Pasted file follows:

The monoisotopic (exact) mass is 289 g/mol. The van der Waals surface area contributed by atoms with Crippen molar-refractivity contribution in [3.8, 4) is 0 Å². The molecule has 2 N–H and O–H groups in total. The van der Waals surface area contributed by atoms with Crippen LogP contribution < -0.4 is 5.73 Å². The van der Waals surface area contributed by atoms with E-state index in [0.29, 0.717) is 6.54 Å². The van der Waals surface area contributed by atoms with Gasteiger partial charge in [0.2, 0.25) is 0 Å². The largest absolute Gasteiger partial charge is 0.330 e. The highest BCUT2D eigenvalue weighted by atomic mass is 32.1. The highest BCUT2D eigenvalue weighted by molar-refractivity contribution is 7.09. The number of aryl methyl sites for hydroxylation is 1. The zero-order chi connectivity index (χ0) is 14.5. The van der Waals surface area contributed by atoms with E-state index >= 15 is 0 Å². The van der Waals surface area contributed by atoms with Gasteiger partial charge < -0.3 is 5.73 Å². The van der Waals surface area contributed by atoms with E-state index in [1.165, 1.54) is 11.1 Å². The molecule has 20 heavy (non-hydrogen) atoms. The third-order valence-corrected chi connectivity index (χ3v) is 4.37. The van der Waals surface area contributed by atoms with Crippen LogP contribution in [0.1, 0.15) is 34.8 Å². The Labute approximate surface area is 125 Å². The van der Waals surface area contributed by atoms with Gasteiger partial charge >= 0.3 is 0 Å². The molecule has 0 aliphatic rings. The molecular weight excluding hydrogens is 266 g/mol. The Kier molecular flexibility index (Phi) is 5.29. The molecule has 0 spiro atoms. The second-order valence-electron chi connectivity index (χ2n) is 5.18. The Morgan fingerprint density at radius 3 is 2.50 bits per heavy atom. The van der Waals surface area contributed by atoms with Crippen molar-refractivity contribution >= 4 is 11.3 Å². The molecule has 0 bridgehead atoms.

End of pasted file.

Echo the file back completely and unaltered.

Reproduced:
The monoisotopic (exact) mass is 289 g/mol. The van der Waals surface area contributed by atoms with Crippen molar-refractivity contribution in [3.8, 4) is 0 Å². The molecule has 2 N–H and O–H groups in total. The van der Waals surface area contributed by atoms with Crippen LogP contribution < -0.4 is 5.73 Å². The van der Waals surface area contributed by atoms with E-state index in [0.29, 0.717) is 6.54 Å². The van der Waals surface area contributed by atoms with Gasteiger partial charge in [0.2, 0.25) is 0 Å². The largest absolute Gasteiger partial charge is 0.330 e. The highest BCUT2D eigenvalue weighted by atomic mass is 32.1. The highest BCUT2D eigenvalue weighted by molar-refractivity contribution is 7.09. The number of aryl methyl sites for hydroxylation is 1. The zero-order chi connectivity index (χ0) is 14.5. The van der Waals surface area contributed by atoms with E-state index >= 15 is 0 Å². The van der Waals surface area contributed by atoms with Gasteiger partial charge < -0.3 is 5.73 Å². The van der Waals surface area contributed by atoms with E-state index in [1.165, 1.54) is 11.1 Å². The molecule has 20 heavy (non-hydrogen) atoms. The third-order valence-corrected chi connectivity index (χ3v) is 4.37. The van der Waals surface area contributed by atoms with Crippen LogP contribution in [0.1, 0.15) is 34.8 Å². The Labute approximate surface area is 125 Å². The van der Waals surface area contributed by atoms with Gasteiger partial charge >= 0.3 is 0 Å². The molecule has 0 aliphatic rings. The molecular weight excluding hydrogens is 266 g/mol. The Kier molecular flexibility index (Phi) is 5.29. The molecule has 0 spiro atoms. The second-order valence-electron chi connectivity index (χ2n) is 5.18. The Morgan fingerprint density at radius 3 is 2.50 bits per heavy atom. The van der Waals surface area contributed by atoms with Crippen molar-refractivity contribution >= 4 is 11.3 Å². The molecule has 0 bridgehead atoms.